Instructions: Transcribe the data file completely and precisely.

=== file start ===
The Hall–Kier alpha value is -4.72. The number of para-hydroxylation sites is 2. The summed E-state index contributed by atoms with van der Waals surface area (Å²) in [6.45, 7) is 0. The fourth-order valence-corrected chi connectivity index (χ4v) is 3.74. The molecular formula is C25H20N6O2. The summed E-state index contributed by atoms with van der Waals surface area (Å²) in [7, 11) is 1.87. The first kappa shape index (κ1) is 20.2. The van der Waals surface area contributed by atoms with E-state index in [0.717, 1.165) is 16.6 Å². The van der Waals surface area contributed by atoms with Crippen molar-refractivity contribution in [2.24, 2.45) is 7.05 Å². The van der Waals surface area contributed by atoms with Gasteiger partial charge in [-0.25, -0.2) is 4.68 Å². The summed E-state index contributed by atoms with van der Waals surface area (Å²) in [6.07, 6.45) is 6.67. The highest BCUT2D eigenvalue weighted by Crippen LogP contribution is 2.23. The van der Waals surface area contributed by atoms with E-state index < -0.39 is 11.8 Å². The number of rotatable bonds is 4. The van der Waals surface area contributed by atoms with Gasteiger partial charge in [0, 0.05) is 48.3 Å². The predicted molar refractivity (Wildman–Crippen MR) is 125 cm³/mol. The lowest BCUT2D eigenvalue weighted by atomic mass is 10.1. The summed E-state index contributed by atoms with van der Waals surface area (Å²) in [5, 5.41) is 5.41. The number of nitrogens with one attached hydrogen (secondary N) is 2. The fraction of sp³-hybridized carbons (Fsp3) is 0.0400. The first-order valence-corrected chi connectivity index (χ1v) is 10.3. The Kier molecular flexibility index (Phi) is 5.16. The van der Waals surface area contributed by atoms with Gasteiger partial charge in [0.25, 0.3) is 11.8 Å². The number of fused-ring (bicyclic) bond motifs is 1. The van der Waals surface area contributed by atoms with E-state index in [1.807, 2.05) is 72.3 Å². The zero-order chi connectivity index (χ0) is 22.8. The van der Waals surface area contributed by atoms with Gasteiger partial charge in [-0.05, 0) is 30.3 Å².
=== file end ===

The Hall–Kier alpha value is -4.72. The number of para-hydroxylation sites is 2. The summed E-state index contributed by atoms with van der Waals surface area (Å²) in [6.45, 7) is 0. The fourth-order valence-corrected chi connectivity index (χ4v) is 3.74. The molecular formula is C25H20N6O2. The summed E-state index contributed by atoms with van der Waals surface area (Å²) in [7, 11) is 1.87. The first kappa shape index (κ1) is 20.2. The van der Waals surface area contributed by atoms with E-state index in [0.717, 1.165) is 16.6 Å². The van der Waals surface area contributed by atoms with Crippen molar-refractivity contribution in [2.24, 2.45) is 7.05 Å². The van der Waals surface area contributed by atoms with Gasteiger partial charge in [-0.25, -0.2) is 4.68 Å². The summed E-state index contributed by atoms with van der Waals surface area (Å²) in [6.07, 6.45) is 6.67. The highest BCUT2D eigenvalue weighted by Crippen LogP contribution is 2.23. The van der Waals surface area contributed by atoms with E-state index < -0.39 is 11.8 Å². The number of rotatable bonds is 4. The van der Waals surface area contributed by atoms with Gasteiger partial charge in [0, 0.05) is 48.3 Å². The predicted molar refractivity (Wildman–Crippen MR) is 125 cm³/mol. The lowest BCUT2D eigenvalue weighted by atomic mass is 10.1. The summed E-state index contributed by atoms with van der Waals surface area (Å²) in [5, 5.41) is 5.41. The number of nitrogens with one attached hydrogen (secondary N) is 2. The fraction of sp³-hybridized carbons (Fsp3) is 0.0400. The first-order valence-corrected chi connectivity index (χ1v) is 10.3. The Kier molecular flexibility index (Phi) is 5.16. The van der Waals surface area contributed by atoms with Gasteiger partial charge in [0.25, 0.3) is 11.8 Å². The number of fused-ring (bicyclic) bond motifs is 1. The van der Waals surface area contributed by atoms with E-state index in [1.807, 2.05) is 72.3 Å². The zero-order chi connectivity index (χ0) is 22.8. The van der Waals surface area contributed by atoms with Gasteiger partial charge in [-0.05, 0) is 30.3 Å².